VR, it would seem, has some parenting problems. Whether it’s the wistful lingering memories of Dear Angelica or time-traveling trips of Assent, the ordeals of our elders have served as an unexpected source of storytelling for many an experience as we’ve found our footing in this new medium. Perhaps it says something about how VR creators are trying to learn how to make content without the guiding hand of previous experience, or perhaps it’s all just one big coincidence.
Either way, Lucid is a fantastic new take on these familiar themes.
Lucid is the latest flagship piece from Breaking Fourth, the studio that brought you Ctrl. Whereas the team has deviated from its theatrical roots of late with pieces like Opinions and Bro Bots, this marks a return to the engrossing kind of drama the studio made its name on, complete with some of the tricks it’s learned since.
This touching piece follows a mother and daughter relationship through the impossible landscapes of the mind. We open inside the mindscape of Eleanor which her daughter, Astra, is exploring with the help of an experimental new technology. But Astra isn’t simply on a psychedelic field trip; she’s there to save her mother. Eleanor is in a coma following a car crash and, in the real world, Astra is beside her wearing a state of the art headset that allows her to dive into her mother’s mind and try to pull her out.
But it’s easier said than done. Eleanor, a renowned children’s author, has taken on the identity of one of her most famous characters and is busying herself exploring the scenes she created in her stories, which Astra has come to know by heart. In the real world, both characters appear as real people but, within Eleanor’s mind they become plucky, cartoonish adventurers kitted out for an amazing journey.
Lucid is an exercise in both world and character building. As Astra strives to jolt her mother back to reality we visit giant treehouses, snowy planets and underwater marvels. This is an experience that takes full advantage of the sheer impossibility of VR, never passing on the chance to take you somewhere new and fantastical.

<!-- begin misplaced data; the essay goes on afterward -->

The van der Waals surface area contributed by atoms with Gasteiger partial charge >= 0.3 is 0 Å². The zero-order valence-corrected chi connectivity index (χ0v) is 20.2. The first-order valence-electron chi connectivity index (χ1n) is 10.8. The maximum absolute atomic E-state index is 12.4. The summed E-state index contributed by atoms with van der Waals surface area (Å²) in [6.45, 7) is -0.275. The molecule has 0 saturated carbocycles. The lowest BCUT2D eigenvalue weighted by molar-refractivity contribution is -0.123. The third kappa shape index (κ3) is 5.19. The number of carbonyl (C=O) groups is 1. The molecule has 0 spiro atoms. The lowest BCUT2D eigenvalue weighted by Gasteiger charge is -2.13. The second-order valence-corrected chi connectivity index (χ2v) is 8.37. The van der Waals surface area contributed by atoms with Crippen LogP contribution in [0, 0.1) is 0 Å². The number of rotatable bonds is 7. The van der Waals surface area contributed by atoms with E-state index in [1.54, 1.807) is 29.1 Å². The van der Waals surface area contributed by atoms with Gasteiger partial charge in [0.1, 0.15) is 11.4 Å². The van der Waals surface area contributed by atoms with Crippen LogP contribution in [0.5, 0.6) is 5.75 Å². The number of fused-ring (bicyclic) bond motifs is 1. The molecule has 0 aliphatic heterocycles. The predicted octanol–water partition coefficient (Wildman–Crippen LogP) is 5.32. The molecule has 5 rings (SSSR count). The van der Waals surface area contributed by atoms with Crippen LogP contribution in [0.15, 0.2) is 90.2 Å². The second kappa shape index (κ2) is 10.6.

More importantly, though, it demonstrates how much Breaking Fourth has grown as a VR storyteller and showcases its grasp on what makes the medium tick. Lucid’s best moments involve clever tricks and unexplored territory. There are transitions that transport you to entirely new places without you even realizing and the more dramatic beats put you in the middle of situations you pray you’ll never encounter for real. It’s a sort of terrible privilege.
But it’s that last point that makes Lucid a must-see. It has moments that work so well because it’s in VR, like the uncomfortable invasion of privacy you feel from standing over Eleanor’s real-world body and the dread of being powerless to stop inevitable events as they unfold right in front of your eyes.
If you’ve seen Ctrl then you know Breaking Fourth isn’t afraid to touch on some dark themes and the same is true of this, though there’s a welcome touch of endearing humor to it, too. Eleanor is a fussy, stubborn figure that exudes a kind of humorous existence with everything she does. Ultimately that makes the blows hit harder later in the piece when Astra comes to terms with some of the more recent events in their life, which can be hard to watch. The running time is under 20 minutes and yet Breaking Forth successfully makes you care about these characters enough in that time to leave an impact as the credits roll.
Lucid may be exploring relatively worn territory for VR experiences (I couldn’t tell you how many people’s minds I’ve explored now), but through novel techniques and a focus on characters it crafts something truly memorable. It suggests that we’re moving past the stage in which we figure out why we should tell stories in VR and start capitalizing on what makes them thrive. I can’t wait to see how Breaking Fourth builds on this yet again.
Lucid will be available both as a full VR experience and 360 degree video later this year.